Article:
In my constituency, 75 per cent. of the water comes from chalk aquifers, so abstraction of water from underground is key. Even before the proposed increase in house building, the way we get our water is resulting in a lowering of the water table because of the increased abstractions that we have had to undertake in recent years. As a result of excessive abstraction in the neighbouring Whitewater valley area, there is already possible environmental damage, which is being closely monitored. On behalf of my constituents, I pay tribute to the work of the Hampshire and Isle of Wight wildlife trust for all the work that it does in identifying and protecting fragile and important areas such as the Mapledurwell fen, where there is a risk to the environment from a lowering of the water table as a result of high abstraction levels.
Too many of the tools that the Government are foisting on local authorities do not seem to take account of the importance of environmental sustainability. I refer to the strategic housing land availability assessments, with which many other hon. Members may be grappling—those nicely termed SHLAAs, as our local councillors are starting to call them. They are being used to determine where houses might end up, without even considering issues of biodiversity or the quality of the landscape and its importance in the local community. Despite all these troubling environmental indicators, my constituency, along with the south-east, is being earmarked as the centre of house building in the country.
We cannot allow the debate to go by without Ministers responding to that. There seems to be a disconnect between house building and environmental sustainability, and the consequent overloading of the south-east with house building. What assurances can the Secretary of State give when he winds up the debate to me, my constituents and other Members who represent areas in the south-east about the priority that should be given to environmental sustainability in the context of house building in the future? The Secretary of State for Energy and Climate Change spoke about making hard choices. I do not see those hard choices being made when it comes to saying no to development that might fundamentally affect the environmental quality and sustainability of our communities in the future.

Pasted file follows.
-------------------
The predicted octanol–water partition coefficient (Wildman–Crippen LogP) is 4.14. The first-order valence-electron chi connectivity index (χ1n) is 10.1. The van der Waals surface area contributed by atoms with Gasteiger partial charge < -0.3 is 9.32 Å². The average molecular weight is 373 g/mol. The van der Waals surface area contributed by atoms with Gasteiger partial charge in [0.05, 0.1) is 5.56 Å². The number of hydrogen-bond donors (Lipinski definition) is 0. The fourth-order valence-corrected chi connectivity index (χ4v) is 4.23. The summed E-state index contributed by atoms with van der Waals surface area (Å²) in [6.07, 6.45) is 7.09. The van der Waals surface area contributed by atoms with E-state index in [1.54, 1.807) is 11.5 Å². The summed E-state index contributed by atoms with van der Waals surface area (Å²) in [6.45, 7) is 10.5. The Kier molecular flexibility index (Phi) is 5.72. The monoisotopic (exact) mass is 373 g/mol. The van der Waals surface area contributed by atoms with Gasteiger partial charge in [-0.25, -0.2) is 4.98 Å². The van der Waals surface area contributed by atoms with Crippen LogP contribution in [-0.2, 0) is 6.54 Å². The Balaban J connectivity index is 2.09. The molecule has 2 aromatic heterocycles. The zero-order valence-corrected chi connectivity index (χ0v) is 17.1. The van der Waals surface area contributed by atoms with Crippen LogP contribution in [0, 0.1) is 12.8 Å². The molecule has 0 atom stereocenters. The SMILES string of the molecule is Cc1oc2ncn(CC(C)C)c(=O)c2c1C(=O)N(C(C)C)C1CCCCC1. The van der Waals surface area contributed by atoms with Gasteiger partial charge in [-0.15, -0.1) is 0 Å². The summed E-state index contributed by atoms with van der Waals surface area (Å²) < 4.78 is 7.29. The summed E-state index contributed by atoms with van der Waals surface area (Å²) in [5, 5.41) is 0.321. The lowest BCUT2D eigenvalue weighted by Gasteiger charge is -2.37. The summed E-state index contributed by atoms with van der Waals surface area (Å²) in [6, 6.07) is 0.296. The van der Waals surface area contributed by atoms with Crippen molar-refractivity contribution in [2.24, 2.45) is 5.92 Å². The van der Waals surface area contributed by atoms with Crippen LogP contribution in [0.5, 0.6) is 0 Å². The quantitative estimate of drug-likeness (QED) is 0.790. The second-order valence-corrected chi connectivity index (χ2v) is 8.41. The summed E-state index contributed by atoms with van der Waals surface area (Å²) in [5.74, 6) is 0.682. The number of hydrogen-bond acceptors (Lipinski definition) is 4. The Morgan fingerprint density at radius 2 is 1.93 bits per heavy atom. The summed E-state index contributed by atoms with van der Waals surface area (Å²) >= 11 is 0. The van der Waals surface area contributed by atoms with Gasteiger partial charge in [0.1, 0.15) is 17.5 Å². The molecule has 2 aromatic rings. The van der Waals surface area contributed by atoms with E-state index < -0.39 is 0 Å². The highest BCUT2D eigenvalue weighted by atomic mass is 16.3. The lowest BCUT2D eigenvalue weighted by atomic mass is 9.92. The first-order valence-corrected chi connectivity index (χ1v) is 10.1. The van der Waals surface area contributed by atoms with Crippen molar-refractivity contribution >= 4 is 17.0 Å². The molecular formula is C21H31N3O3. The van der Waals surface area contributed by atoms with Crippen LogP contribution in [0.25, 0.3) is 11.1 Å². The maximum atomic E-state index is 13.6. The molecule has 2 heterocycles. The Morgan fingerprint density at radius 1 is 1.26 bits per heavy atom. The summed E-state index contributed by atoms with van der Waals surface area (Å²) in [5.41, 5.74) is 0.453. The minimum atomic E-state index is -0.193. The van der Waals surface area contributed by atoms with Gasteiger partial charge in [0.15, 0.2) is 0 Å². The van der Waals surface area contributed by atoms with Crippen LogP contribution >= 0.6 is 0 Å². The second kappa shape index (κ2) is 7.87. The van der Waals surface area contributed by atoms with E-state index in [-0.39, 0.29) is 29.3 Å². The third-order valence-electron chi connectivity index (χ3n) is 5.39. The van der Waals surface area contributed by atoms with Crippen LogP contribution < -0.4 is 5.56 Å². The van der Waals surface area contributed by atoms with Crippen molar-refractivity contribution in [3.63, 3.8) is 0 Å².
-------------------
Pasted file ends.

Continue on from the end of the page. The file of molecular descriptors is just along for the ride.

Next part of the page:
I know that many hon. Members are keen to participate in the debate because it is such an important subject for us and our constituents. The second area that I shall touch on is the involvement of local communities, which is picked up in the Flood and Water Management Bill. I welcome the apparent increase in the role of local authorities in strategy and planning for flood management.
The hon. Member for Llanelli stressed the importance of clarity of roles. Reading through the Bill, I can understand that the intention is to clarify the roles undertaken by county councils and district councils, and that the Government are rightly introducing some flexibility so that local authorities can work matters out for themselves. Let us make sure that that flexibility does not turn into a lack of understanding, particularly among constituents who might be affected by these issues, and that there is a clear demarcation of role in practice.
A further question that I would throw to those on the Government Front Bench is how local authorities can balance the conflicting priorities of hitting the Government’s house building targets and being responsible for managing flood risk. As we have heard in the debate, those could be conflicting priorities. Where are they to put the houses if the housing number is set so solidly, if they are restricted by the risk of flooding or unsuitability for other environmental reasons? We must make sure that we address that conflict. I urge the Minister, if he has not already done so, to look at the proposals put forward by my hon. Friend the Member for Welwyn Hatfield (Grant Shapps), which would help enormously to overcome some of the conflicts by putting the scheduling of house building and the determination of house building levels into the hands of local elected representatives.